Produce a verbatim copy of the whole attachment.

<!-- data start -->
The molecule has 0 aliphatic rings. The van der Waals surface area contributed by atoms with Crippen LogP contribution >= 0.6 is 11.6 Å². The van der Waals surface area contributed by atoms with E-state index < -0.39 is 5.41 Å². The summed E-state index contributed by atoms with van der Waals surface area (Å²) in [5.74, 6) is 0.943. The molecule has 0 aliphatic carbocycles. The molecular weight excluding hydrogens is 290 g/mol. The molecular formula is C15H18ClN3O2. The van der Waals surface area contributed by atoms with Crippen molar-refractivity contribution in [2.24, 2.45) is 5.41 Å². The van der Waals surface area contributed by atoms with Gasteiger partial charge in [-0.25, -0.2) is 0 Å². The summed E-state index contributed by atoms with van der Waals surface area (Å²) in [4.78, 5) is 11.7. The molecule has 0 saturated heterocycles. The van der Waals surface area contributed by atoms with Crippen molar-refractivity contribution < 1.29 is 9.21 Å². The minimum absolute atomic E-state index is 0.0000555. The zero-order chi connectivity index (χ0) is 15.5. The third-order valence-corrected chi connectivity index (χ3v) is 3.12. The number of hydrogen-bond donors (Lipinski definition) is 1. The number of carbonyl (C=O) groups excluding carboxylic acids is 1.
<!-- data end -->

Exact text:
The molecule has 0 aliphatic rings. The van der Waals surface area contributed by atoms with Crippen LogP contribution >= 0.6 is 11.6 Å². The van der Waals surface area contributed by atoms with E-state index < -0.39 is 5.41 Å². The summed E-state index contributed by atoms with van der Waals surface area (Å²) in [5.74, 6) is 0.943. The molecule has 0 aliphatic carbocycles. The molecular weight excluding hydrogens is 290 g/mol. The molecular formula is C15H18ClN3O2. The van der Waals surface area contributed by atoms with Crippen molar-refractivity contribution in [2.24, 2.45) is 5.41 Å². The van der Waals surface area contributed by atoms with Gasteiger partial charge in [-0.25, -0.2) is 0 Å². The summed E-state index contributed by atoms with van der Waals surface area (Å²) in [4.78, 5) is 11.7. The molecule has 0 saturated heterocycles. The van der Waals surface area contributed by atoms with Crippen molar-refractivity contribution < 1.29 is 9.21 Å². The minimum absolute atomic E-state index is 0.0000555. The zero-order chi connectivity index (χ0) is 15.5. The third-order valence-corrected chi connectivity index (χ3v) is 3.12. The number of hydrogen-bond donors (Lipinski definition) is 1. The number of carbonyl (C=O) groups excluding carboxylic acids is 1.